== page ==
The National Football League voted tonight to increase the regular season from 14 to 16 games for 1978 and to add a second wild-card team, from each conference to the playoffs.
The club owners also voted to place Seattle permanently in the NFC Central Division beginning in 1978 and Tampa Bay in the AFC West.
For 1977, Tampa Bay will be in the National conference and Seattle in the AFC, the reverse of last season.
The 16-game schedule and additional wild-card teams will provide extra games for the television networks as the NFL begins negotiations for new contracts, beginning in 1978.
Commissioner Pete Rozelle noted earlier that the NFL was trying to come up with a more attractive schedule to obtain more revenue from television to help pay off the $107 million collective-bargaining agreement with the NFL Players Association.
The 1978 package also provides for an entirely new scheduling pattern.
The date of the upcoming draft also was announced for May 3-4.
The new scheduling pattern will mean that the Redskins and all other teams in the NFC East will play at least 12 common opponents.
On the basis of last year's standings, the Redskins would play the top four teams in the AFC East - Baltimore, New England, Miami, and the New York Jets - once each. In subsequent years, the NFC East teams would play the teams in some other division, on a rotating basis.
For the other four games, the Redskins, who finished second in the NFC East, would play two teams that finished second in the other divisions, San Francisco and Chicago, and two teams that finished third, New Orleans and Detroit.
The increase in the schedule to 16 games will mean that two of the usual six exhibition games for each team will be ordered.
The wildcard setup provides that if, say, the Redskins and Chicago Bears ended up as the wild-card teams in the National conference, they would play each other the first Sunday after the regular season.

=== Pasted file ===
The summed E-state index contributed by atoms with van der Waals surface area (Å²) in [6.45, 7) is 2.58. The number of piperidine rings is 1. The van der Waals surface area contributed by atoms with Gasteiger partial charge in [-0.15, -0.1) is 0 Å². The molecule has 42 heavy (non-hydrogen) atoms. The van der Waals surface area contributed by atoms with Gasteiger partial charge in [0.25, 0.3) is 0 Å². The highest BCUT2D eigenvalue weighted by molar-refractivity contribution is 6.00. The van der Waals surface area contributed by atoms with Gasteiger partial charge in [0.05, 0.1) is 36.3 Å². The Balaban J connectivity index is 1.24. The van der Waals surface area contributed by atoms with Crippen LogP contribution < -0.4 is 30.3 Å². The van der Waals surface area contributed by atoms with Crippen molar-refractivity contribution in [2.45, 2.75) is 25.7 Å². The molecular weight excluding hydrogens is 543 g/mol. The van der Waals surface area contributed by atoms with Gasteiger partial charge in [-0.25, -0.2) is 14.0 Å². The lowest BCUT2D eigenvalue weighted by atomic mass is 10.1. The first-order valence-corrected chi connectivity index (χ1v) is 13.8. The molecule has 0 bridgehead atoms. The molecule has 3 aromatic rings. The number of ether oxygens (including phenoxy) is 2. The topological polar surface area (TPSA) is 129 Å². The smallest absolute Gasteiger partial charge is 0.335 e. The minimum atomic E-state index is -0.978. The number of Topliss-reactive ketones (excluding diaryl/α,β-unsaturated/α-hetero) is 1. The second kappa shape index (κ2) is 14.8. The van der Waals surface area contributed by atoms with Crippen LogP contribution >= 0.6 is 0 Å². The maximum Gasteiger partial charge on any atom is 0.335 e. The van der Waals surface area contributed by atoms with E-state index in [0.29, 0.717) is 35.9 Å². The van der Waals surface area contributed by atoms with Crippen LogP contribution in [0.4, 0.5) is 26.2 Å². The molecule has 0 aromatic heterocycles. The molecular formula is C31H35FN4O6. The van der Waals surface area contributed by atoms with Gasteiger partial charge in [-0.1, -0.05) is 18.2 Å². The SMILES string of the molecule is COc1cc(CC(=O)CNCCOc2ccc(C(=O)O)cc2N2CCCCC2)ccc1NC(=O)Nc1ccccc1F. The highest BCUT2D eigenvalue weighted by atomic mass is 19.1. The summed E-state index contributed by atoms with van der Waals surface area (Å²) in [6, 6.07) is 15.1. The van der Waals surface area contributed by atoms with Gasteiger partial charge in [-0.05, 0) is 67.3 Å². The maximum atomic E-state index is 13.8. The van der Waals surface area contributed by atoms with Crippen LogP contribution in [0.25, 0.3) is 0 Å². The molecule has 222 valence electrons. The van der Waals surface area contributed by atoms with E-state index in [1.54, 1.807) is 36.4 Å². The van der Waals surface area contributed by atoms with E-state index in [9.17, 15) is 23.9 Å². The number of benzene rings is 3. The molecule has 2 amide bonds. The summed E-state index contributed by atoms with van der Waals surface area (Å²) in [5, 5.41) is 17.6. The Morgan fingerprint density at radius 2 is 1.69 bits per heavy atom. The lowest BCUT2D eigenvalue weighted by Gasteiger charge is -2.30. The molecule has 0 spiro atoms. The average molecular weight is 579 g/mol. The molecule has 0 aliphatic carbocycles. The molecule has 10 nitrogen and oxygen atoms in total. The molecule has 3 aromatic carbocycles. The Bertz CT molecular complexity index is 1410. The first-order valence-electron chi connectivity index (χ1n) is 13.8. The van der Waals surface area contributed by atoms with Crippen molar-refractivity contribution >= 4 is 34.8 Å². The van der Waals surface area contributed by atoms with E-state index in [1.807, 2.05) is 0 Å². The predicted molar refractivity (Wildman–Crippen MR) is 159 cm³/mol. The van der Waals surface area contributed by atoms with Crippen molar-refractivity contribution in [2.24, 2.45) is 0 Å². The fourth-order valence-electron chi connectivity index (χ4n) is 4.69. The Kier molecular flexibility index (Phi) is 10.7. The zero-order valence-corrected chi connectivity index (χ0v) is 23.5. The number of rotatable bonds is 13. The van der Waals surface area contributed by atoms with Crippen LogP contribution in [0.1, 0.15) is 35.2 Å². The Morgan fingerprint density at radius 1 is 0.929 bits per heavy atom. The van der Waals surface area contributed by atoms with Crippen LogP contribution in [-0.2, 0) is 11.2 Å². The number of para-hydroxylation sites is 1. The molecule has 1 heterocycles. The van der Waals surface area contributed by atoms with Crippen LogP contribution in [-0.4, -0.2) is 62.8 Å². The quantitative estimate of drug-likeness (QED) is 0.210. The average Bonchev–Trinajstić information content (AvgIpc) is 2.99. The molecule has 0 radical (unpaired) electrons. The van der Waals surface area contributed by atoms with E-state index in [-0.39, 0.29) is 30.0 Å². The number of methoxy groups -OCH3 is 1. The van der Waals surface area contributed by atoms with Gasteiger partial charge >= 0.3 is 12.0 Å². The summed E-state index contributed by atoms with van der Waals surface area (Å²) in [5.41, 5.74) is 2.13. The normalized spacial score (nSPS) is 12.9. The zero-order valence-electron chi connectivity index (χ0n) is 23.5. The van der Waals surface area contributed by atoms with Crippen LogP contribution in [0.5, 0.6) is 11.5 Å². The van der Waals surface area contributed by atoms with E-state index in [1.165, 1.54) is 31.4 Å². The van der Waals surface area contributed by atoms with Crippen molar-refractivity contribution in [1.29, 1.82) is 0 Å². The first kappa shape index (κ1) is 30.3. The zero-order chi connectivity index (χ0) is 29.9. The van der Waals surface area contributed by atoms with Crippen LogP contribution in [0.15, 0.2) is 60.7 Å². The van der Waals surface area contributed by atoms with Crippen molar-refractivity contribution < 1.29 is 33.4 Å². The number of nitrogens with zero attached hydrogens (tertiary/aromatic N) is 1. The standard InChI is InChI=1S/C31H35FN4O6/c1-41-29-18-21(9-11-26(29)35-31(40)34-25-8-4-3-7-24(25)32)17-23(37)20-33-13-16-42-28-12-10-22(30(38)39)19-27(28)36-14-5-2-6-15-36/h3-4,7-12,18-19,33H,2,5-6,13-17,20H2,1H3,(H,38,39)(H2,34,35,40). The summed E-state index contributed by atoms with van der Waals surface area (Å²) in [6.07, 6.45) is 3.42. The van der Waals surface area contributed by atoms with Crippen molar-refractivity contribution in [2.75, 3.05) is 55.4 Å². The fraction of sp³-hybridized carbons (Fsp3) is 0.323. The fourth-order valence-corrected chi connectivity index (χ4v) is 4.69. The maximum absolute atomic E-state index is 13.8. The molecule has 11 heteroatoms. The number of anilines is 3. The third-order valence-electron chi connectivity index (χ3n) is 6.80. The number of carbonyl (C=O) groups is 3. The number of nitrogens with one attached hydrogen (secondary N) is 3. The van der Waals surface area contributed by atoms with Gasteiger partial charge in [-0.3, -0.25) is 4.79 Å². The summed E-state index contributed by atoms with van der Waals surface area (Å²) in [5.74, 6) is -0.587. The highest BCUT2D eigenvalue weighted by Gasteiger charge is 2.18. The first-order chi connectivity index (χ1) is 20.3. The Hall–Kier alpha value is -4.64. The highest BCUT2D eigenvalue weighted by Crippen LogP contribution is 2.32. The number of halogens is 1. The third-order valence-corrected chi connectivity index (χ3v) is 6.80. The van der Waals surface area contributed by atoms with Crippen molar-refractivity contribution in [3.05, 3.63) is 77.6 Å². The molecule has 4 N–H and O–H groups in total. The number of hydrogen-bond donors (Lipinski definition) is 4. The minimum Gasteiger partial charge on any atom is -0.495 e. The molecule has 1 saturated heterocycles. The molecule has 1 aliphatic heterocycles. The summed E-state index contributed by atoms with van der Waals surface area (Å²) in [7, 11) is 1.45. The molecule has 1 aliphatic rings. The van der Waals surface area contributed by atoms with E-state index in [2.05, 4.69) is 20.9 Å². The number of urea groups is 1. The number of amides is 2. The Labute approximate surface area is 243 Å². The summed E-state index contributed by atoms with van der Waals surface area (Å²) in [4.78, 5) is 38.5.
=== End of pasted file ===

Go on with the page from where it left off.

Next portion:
On the same day, the two-wild card teams from the American conference would play each other.
The victors in those games would join the six division winners for the rest of the playoffs.
The 16-game schedule, the permanent placement of the two expansion teams and the new scheduling formal were voted on as a package and passed, 21-7, after discussion that lasted 9 hours 15 minutes.
It was learned that the Redskins favored the package. Among those opposed were Pittsburgh, Dallas and Oakland.
The wild-card issue was voted on separately and passed unanixously.
What is being termed "the new face of football," as a result of more balanced scheduling was, of course achieved without realigning the league geographically.
He said that the television networks discovered that league rivalries had more appeal than local rivalries when the antiblackout law first permitted the telecasts of some local games, in places such as New York City. He said that doubleheader games involing teams outside that city were preferred to local games, particularly when the Giants and Jets were having poor seasons.